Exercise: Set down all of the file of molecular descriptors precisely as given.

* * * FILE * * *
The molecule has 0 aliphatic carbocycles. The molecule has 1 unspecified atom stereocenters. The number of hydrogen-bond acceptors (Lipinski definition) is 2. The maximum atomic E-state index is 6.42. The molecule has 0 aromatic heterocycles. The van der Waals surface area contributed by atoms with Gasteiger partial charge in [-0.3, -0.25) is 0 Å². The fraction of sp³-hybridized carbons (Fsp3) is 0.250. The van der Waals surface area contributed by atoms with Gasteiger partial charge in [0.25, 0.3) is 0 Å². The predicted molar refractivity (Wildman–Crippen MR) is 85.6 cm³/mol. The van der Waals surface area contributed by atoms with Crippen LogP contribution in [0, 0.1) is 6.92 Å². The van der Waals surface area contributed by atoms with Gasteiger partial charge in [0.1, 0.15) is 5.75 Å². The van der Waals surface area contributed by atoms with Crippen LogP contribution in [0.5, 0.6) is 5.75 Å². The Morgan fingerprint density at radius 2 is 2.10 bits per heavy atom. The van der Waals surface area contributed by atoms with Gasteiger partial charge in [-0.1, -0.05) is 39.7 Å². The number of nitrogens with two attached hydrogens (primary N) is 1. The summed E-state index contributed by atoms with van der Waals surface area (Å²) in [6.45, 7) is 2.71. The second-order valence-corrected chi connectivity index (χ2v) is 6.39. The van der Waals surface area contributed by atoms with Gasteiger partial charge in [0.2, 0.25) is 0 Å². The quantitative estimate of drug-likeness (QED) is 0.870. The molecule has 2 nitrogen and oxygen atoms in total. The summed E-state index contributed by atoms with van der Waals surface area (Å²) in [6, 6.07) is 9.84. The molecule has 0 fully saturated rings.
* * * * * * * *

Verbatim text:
The molecule has 0 aliphatic carbocycles. The molecule has 1 unspecified atom stereocenters. The number of hydrogen-bond acceptors (Lipinski definition) is 2. The maximum atomic E-state index is 6.42. The molecule has 0 aromatic heterocycles. The van der Waals surface area contributed by atoms with Gasteiger partial charge in [-0.3, -0.25) is 0 Å². The fraction of sp³-hybridized carbons (Fsp3) is 0.250. The van der Waals surface area contributed by atoms with Gasteiger partial charge in [0.25, 0.3) is 0 Å². The predicted molar refractivity (Wildman–Crippen MR) is 85.6 cm³/mol. The van der Waals surface area contributed by atoms with Crippen LogP contribution in [0, 0.1) is 6.92 Å². The van der Waals surface area contributed by atoms with Gasteiger partial charge in [0.1, 0.15) is 5.75 Å². The van der Waals surface area contributed by atoms with Crippen LogP contribution in [0.5, 0.6) is 5.75 Å². The Morgan fingerprint density at radius 2 is 2.10 bits per heavy atom. The van der Waals surface area contributed by atoms with Gasteiger partial charge in [-0.1, -0.05) is 39.7 Å². The number of nitrogens with two attached hydrogens (primary N) is 1. The summed E-state index contributed by atoms with van der Waals surface area (Å²) in [6.45, 7) is 2.71. The second-order valence-corrected chi connectivity index (χ2v) is 6.39. The van der Waals surface area contributed by atoms with Gasteiger partial charge in [0.2, 0.25) is 0 Å². The quantitative estimate of drug-likeness (QED) is 0.870. The molecule has 2 nitrogen and oxygen atoms in total. The summed E-state index contributed by atoms with van der Waals surface area (Å²) in [6, 6.07) is 9.84. The molecule has 0 fully saturated rings.